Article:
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After months of lockdown, next week the UK will begin its vaccination programme against COVID-19 with the Pfizer/BioNTech vaccine. Further vaccinations, such as the Moderna vaccine and the Oxford/AstraZeneca vaccine, could be approved over the coming months. For now, the Pfizer/BioNTech covid vaccine is the first and only vaccine to be approved in the UK, and the UK is also the first nation to approve the manufacturer’s vaccine for use.

What is an mRNA vaccine?

The Pfizer/BioNTech vaccine is a form of messenger RNA, or mRNA vaccine.

Unlike other vaccine types, mRNA do not use live forms of the virus – meaning mRNA vaccines can also be manufactured quicker than other types of vaccine.

When an mRNA vaccine is injected, it prompts the cells to produce a coronavirus spike protein.

These proteins prompt the body’s immune system to create antibodies, and this process enables a person’s immune system to fight a potential case of COVID-19 infection in the future.

Is the Pfizer/BioNTech vaccine safe?

The Pfizer/BioNTech vaccine has been approved for use in the UK and has been subject to rigorous health and safety tests.

A Department of Health and Social Care spokesman said the vaccine had met the Medicines and Healthcare products Regulatory Agency (MHRA)’s “strict standards of safety, quality and effectiveness”.

Dr June Raine, chief executive of the Medicines and Healthcare products Regulatory Agency (MHRA), told a Number 10 briefing: “The public can be absolutely confident that the standards that we have worked to are equivalent to standards around the world.”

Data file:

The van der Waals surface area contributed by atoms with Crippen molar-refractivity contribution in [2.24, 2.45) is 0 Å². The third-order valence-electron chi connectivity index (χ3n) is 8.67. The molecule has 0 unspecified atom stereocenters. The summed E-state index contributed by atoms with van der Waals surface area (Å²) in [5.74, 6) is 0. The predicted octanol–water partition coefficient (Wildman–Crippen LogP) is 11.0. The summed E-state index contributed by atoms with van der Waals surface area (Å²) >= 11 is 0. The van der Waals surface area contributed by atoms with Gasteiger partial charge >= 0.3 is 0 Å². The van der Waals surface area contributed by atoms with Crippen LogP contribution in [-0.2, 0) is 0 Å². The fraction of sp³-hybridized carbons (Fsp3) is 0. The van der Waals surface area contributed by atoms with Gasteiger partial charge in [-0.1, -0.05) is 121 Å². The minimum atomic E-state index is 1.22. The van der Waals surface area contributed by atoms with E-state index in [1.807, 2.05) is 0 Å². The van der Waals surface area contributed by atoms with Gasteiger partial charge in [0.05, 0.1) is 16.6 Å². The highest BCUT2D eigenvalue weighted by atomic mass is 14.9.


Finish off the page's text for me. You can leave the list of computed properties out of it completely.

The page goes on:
Health Secretary Matt Hancock told Sky News the Pfizer vaccine’s approval was “fantastic” news and that the NHS is “ready” to roll out the vaccine.

He said: “The MHRA, the fiercely independent regulator, has clinically authorised the vaccine for roll out.

“The NHS stands ready to make that happen. So, from early next week we will start the programme of vaccinating people against COVID-19 here in this country.”

Over the next few days, 800,000 Pfizer/BioNTech vaccines are expected to arrive in the UK, with 40 million doses secured from the provider in total.

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How many doses of the Pfizer vaccine do you need?

The Pfizer/BioNTech vaccine requires two doses to be administered 21 days apart.

Professor Sir Munir Pirmohamed said people who receive the vaccine would become immune seven days after the second dose, which acts as a booster.

He added that there would be partial protection 12 days after the first dose is administered.

Prime Minister Boris Johnson acknowledged on Wednesday the Pfizer vaccine approval is “very good news” for the UK.

However, he added there will be “logistical challenges” to rolling the vaccine out nationwide.

Mr Johnson told the House of Commons: “I think at this stage it is very, very important that people do not get their hopes up too soon about the speed with which we will be able to roll out this vaccine.

“It is beginning, as my right honourable friend the Health Secretary has said, from next week.

“We are expecting several million doses of the Pfizer/BioNTech vaccine before the end of the year.

“We will then be rolling it out as fast as we possibly can.”

The Pfizer/BioNTech has to be stored in a certain way, as the vaccine must be kept at -70C.

Care home residents and staff have been named the top priority for the first doses of the vaccine, and the idea of “roving teams” of healthcare staff has been suggested to help administer the vaccines.

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